A Chile tour has something for everyone. Described by many as “The Long thin country”, a quick look at a map will explain why. Over 4000 km long and on average 180 km wide Chile lies between the Andes mountains and the sea. From desert to vast glaciers, from vineyards to vast desolate spaces, a Chile tour has enough to keep anyone delighted, whatever kind of vacation you like to take.
Atacama Desert Tour:
Here you will find the world’s highest and driest desert, where sand dunes, volcanoes, jetting geysers and crusty salt lakes make for an amazing collection of geologic episodes. The desert stretches along the coast of Chile to the south where one of the highlights must be a visit to the village of San Pedro de Atacama. The Atacama Desert is over 15-million years old and offers some of the most fascinating and dramatic visual treats for visitors of the area.
The altitude and dryness of the area also make it a top stargazing site and a visit to the Moon Valley promises breathtaking views of the salt ponds and surrounding snow-capped volcanoes. Another highlight of the area are the small geysers situated on a geothermal field of fumaroles, namely, the El Tatio Geysers. Take a dip in the nearby hot springs before making your way to the Los Flamencos Natural Reserve where flocks of flamingos and rare birds can be observed.
Easter Island – Rapa Nui:
Easter Island (Rapa Nui) is the world’s most remote inhabited island where explorers can move more than 1900km in any direction without seeing another human being. There are about 2500 people living on the island, most of whom live in the small town of Hanga Roa. The island’s tourist draw card are the fascinating stone sculptures called moai which can spotted along the coastline. The people of Rapa Nui are incredibly friendly and while most of their culture and way of life has been destroyed, they still dedicate most of their time to traditional woodcarvings, tattooing, string figures, music and dance.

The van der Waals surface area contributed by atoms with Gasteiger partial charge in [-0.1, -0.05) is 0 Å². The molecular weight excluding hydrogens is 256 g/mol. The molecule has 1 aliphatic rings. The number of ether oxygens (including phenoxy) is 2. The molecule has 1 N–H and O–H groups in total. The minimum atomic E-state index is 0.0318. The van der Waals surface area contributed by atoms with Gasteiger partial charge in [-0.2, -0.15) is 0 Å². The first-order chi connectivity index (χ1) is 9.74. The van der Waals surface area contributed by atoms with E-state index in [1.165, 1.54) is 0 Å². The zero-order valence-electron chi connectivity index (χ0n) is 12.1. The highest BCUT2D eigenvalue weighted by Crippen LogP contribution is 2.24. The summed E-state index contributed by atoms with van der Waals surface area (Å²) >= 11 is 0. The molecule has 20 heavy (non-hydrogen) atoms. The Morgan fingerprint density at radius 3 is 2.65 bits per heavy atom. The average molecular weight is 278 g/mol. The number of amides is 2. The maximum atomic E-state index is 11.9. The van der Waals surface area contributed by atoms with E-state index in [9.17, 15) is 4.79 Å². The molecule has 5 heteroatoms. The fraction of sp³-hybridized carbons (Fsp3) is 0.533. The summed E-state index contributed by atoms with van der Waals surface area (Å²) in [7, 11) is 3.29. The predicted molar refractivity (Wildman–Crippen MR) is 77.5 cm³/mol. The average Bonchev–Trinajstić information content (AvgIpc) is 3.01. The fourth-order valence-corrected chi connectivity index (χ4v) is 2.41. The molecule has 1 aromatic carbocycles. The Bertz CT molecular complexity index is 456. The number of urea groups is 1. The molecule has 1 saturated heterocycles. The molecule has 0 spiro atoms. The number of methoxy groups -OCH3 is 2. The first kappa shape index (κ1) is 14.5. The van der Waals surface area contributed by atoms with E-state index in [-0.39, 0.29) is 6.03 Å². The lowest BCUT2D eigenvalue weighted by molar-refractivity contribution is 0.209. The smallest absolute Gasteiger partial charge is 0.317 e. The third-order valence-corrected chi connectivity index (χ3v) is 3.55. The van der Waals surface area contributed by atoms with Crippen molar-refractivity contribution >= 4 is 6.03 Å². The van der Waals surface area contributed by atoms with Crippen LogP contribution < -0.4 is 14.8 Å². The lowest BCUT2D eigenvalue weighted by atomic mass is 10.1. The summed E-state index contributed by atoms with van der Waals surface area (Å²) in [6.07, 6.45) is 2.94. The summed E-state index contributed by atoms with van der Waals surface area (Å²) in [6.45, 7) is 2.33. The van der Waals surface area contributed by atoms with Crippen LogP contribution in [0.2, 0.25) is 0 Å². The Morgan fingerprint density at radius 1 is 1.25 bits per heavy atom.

The island is populated by horses who like to graze in the grassy plains and the many maoi that are on the island have been left in the natural landscape. An alternative and unusual attraction off the island is to go on a dive and visit the submerged maoi that was used for Kevin Costner’s film Rapa Nui. The Easter Island is truly one of the most fascinating places on the planet as its 1200-year-old culture is still largely unknown and the landscape is more than enough to fascinate even the most wordly traveller. Volcanic craters, lava formations, shimmering blue water and plenty of archaeological sites make this sub-tropical island a traveller’s dream.
Santiago de Chile:
Chile’s capital city is a modern metropolis with a population of nearly six million and one of the most dynamic economies in South America. the city is filled to the brim with museums, art galleries and theatres, and its literature and music are well recognised internationally. The architecture, streets and squares give it a colonial atmosphere but its proximity to the Andes remind one that you are in fact in South America!
Several excellent ski resorts are located on the eastern side of the mountain and the seaside of the central region offers many chamring cities and glorious beaches. Vina del Mar and Valparaiso are just a couple of the interesting towns which surround the city and the latter is home to South America’s Nobel Prize winning poet Pablo Neruda’s own house, which is now a museum.
The Colchague Valley is home to some of Chile’s top red wines and is also incredibly well developed for visiting tourists. The steep hills which surround the valley block the cool breeze from the Pacific and make Colchagua’s hot climate perfect for “big” red wines which need heat and sun to mature. Syrah, Cabernet and Malbec are all grown in the area and the Carmenere variety is best grown here.